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ABSTRACT Sep 30
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Generating Debate in the Early American Literature Classroom (NeMLA 2019)

Washington, D.C.
Organization: NeMLA
Event: NeMLA 2019
Categories: American, Pedagogy, African-American, Colonial, Revolution & Early National, Transcendentalists, 1865-1914, 20th & 21st Century
Event Date: 2019-03-21 to 2019-03-24 Abstract Due: 2018-09-30

What issues currently generate debate among our students as they read classic American texts from the pre-Civil War era? Racism in Rowlandson and Jefferson? Toxic economic self-interest in Franklin? Paternalism in Emerson and Thoreau? This pedagogical roundtable will be devoted to a discussion of how we keep the 21st century student engaged with American texts from the 17th, 18th, and early 19th centuries. I am especially interested in the balance (if that is the right word) we strike between encouraging aesthetic appreciation of a work while simultaneously inviting sharp cultural/historical critique. Does Whitman’s “Song of Myself” inspire and impress your students, or is the author seen as appropriating his subjects for a project centered upon his own privilege? Does Phillis Wheatley’s “On Being Brought from Africa to America” elicit wonder, skepticism, or some combination of both? This panel welcomes discussions of how individual authors are received in the classroom, strategies for orchestrating meaningful conversational exchange while teaching these authors, as well as broader speculations regarding the inclinations, predilections, biases, and interests the contemporary undergraduate brings to canonical American texts.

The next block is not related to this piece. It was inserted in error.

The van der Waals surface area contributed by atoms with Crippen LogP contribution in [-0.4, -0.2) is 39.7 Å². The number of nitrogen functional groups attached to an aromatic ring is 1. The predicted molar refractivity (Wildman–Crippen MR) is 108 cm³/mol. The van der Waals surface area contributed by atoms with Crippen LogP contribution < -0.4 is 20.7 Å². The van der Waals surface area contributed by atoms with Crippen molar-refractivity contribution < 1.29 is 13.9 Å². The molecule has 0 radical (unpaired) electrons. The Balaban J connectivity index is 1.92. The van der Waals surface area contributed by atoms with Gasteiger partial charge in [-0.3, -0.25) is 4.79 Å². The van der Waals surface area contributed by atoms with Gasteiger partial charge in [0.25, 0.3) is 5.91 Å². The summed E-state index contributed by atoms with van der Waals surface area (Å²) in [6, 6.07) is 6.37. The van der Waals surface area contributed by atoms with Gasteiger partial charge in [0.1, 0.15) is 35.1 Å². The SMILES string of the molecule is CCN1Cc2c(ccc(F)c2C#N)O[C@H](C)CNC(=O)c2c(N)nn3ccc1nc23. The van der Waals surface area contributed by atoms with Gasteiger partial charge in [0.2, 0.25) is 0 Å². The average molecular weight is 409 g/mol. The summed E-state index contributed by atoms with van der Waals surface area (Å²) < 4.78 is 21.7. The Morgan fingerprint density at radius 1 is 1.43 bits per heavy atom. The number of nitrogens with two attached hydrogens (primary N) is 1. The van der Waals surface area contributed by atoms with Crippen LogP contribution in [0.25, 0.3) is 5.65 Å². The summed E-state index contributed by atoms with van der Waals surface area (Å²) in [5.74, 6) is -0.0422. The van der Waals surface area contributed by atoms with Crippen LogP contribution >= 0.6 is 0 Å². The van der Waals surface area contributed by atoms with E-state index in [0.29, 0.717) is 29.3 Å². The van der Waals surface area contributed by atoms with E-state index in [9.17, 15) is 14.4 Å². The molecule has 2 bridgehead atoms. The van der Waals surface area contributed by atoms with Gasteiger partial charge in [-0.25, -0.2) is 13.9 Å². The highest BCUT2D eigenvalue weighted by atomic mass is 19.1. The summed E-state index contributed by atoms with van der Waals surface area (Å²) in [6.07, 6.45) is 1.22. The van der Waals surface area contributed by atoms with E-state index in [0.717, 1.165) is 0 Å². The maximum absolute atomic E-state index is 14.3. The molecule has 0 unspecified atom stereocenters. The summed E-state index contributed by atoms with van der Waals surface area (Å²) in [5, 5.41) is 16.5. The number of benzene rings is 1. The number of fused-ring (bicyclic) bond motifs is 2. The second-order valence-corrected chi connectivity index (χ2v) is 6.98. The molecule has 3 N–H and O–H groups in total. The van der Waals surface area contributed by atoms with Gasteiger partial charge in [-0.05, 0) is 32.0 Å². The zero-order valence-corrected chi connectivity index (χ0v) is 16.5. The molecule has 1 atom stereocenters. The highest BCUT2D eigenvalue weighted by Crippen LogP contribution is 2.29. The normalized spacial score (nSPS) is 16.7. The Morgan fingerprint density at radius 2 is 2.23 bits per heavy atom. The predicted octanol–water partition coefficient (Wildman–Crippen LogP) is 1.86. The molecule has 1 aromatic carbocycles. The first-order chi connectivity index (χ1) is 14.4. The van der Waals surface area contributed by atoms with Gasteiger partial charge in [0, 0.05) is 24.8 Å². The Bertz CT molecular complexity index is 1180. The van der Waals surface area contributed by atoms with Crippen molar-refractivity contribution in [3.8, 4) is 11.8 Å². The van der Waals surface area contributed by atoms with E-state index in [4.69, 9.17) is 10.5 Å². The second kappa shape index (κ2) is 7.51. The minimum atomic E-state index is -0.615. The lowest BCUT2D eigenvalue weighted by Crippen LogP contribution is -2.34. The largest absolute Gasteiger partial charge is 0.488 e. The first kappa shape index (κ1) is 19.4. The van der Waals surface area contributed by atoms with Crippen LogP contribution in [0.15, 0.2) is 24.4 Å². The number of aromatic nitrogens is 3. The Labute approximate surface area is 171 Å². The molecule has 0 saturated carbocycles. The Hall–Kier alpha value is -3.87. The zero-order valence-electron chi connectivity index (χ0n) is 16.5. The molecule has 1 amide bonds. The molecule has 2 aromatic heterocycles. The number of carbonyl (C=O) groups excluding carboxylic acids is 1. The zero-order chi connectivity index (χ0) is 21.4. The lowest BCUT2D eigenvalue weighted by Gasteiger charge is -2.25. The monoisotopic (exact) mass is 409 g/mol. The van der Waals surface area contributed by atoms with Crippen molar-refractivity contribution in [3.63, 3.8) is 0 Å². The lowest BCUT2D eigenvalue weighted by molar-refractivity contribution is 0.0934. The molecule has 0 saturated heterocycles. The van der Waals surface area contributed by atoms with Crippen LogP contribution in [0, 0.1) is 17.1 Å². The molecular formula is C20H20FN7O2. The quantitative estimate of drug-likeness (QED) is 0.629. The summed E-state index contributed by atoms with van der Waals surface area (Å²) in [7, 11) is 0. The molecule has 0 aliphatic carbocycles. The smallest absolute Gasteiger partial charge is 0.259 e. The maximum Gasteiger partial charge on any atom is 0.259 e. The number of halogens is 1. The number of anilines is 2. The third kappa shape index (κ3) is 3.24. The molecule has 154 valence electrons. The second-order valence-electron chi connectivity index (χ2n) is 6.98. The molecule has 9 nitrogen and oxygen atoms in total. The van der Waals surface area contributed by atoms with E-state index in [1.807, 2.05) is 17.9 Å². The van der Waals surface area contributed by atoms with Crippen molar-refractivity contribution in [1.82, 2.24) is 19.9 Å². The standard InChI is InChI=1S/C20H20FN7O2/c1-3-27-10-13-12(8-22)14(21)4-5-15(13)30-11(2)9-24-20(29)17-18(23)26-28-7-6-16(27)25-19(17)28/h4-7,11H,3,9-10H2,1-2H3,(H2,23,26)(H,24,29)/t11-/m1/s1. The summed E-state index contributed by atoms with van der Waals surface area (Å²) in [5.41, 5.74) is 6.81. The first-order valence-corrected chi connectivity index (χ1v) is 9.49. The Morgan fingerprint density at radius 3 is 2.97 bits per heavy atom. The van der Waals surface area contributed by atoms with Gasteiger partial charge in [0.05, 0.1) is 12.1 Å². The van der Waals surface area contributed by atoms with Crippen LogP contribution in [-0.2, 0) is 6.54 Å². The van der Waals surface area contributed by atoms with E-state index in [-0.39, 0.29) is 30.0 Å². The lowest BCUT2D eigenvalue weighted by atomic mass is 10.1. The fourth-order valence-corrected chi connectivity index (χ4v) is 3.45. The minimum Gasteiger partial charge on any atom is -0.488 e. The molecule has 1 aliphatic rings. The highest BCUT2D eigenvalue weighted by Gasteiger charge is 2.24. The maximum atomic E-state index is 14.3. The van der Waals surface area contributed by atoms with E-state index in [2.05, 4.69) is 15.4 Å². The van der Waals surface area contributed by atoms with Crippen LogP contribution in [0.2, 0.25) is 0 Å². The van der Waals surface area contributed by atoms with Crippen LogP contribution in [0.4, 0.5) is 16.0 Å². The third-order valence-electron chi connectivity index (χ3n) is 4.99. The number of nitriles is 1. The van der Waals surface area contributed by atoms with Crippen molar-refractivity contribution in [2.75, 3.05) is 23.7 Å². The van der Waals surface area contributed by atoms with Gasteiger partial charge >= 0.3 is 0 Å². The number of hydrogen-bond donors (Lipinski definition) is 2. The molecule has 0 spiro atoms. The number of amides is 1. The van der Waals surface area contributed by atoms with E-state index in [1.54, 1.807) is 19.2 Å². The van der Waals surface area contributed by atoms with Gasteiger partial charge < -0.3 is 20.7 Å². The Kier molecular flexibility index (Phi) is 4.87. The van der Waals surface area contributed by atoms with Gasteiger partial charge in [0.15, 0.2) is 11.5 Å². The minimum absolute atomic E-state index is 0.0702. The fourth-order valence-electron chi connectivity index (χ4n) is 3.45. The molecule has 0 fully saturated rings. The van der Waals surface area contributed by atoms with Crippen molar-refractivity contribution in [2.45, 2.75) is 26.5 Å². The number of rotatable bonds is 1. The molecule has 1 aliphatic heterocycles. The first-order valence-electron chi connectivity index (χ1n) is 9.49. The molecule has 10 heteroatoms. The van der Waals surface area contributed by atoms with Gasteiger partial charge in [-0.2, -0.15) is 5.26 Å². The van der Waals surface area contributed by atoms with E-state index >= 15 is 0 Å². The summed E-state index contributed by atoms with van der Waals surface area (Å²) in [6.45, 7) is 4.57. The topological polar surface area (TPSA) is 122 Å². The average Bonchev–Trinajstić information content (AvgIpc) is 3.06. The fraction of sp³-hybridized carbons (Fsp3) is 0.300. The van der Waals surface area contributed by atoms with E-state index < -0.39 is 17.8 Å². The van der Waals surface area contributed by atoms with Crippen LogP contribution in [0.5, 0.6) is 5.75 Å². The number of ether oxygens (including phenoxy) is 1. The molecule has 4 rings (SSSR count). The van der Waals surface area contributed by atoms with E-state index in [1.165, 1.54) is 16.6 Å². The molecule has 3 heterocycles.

eganh@ithaca.edu

Hugh Egan